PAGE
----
Shizuoka Pref raised 16 cultivars such as ‘Izu Red’, ‘Izu Pink’, ‘Irou’, ‘Zuyou’ and ‘Furusato’ etc each in the 1960’s.


These cultivars contributed greatly to their production in the region, because they were selected to match the environmental conditions prevalent to each region.  Some of the cultivars were grown across Japan.


At the end of this era, the main cultivars having a medium flower size like ‘Coral’ and ‘Peter Fisher’ were replaced in favour of the larger flowering varieties and some ‘Sim’ types.  Favoured ones were ‘Scania’, ‘Scania 3C’, ‘Nora’, ‘Rolita’, ‘Le Reve’, ‘Ohio light Pink Sim’, ‘Linda’, ‘Lena’, ‘Flamingo Sim’, ‘Arthur Sim’, ‘Red Diamond’, ‘Alaska’, ‘Unconn. Sim’, ‘Improved white Sim’, ‘Florence’, ‘Yellow Dusty’, ‘Butter Scotch’ and ‘Evening Glow’ etc.  It may seem strange but ‘William Sim’ which was the origin of many of these cultivars was hardly grown in Japan.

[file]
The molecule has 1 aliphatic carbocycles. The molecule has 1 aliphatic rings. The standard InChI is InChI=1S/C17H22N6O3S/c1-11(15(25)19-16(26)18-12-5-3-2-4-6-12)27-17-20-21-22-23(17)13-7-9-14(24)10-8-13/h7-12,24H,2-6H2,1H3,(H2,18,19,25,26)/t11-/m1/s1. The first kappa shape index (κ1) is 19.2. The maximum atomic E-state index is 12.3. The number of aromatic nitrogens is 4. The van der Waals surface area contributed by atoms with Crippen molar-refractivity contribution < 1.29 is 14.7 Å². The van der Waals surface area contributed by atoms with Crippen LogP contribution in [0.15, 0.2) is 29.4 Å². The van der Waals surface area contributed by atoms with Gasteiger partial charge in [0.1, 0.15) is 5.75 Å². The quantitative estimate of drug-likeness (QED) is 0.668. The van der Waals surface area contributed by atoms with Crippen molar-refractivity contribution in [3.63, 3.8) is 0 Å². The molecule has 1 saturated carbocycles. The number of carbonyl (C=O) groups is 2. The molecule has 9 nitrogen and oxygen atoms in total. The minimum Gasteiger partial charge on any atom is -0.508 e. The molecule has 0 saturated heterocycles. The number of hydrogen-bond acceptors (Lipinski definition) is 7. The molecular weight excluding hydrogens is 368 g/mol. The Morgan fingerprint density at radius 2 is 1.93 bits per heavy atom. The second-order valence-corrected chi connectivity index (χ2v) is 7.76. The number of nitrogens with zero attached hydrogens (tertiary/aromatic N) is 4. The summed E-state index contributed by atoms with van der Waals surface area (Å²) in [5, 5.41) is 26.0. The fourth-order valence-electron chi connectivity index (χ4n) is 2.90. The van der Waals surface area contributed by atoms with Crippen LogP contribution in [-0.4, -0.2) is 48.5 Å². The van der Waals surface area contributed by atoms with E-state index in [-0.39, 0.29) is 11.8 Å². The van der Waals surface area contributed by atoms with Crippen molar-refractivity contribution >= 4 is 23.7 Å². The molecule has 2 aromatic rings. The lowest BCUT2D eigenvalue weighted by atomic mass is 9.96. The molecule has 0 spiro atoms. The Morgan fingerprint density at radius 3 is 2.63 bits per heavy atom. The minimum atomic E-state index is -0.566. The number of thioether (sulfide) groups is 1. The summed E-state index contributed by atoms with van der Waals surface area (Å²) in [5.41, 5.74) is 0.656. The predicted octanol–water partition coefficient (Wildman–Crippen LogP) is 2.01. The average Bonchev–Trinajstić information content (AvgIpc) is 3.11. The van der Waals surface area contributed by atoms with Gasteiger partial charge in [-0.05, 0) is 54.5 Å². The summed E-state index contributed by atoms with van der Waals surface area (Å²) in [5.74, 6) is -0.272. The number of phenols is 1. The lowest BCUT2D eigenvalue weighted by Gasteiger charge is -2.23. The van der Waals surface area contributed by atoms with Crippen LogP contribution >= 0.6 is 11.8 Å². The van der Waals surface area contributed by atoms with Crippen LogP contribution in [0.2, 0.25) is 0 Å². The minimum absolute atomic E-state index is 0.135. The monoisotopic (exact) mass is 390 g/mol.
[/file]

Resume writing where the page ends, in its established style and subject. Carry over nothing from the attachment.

Today  (1980’s -)

Since the late 1980’s, standard cultivars of the Mediterranean type carnations have come to be introduced in Japan.  They were introduced initially from Israel and subsequently from Germany, Netherlands, France and Italy.  The main early cultivars were ‘Thatcher’, ‘Pallas’,

‘Rodeo’, ‘Tanga’, ‘Vanya’, ‘Doria’, ‘Caresse’, ‘Sarinah’, ‘Chanel’, ‘Tang Bambi’, ‘Zamora’, ‘Manon’ and ‘Alice’ etc.  After this time the Sim varieties were no longer grown and are rarely seen now.  The popular main cultivars of standard types were ‘Francesco’, ‘America’,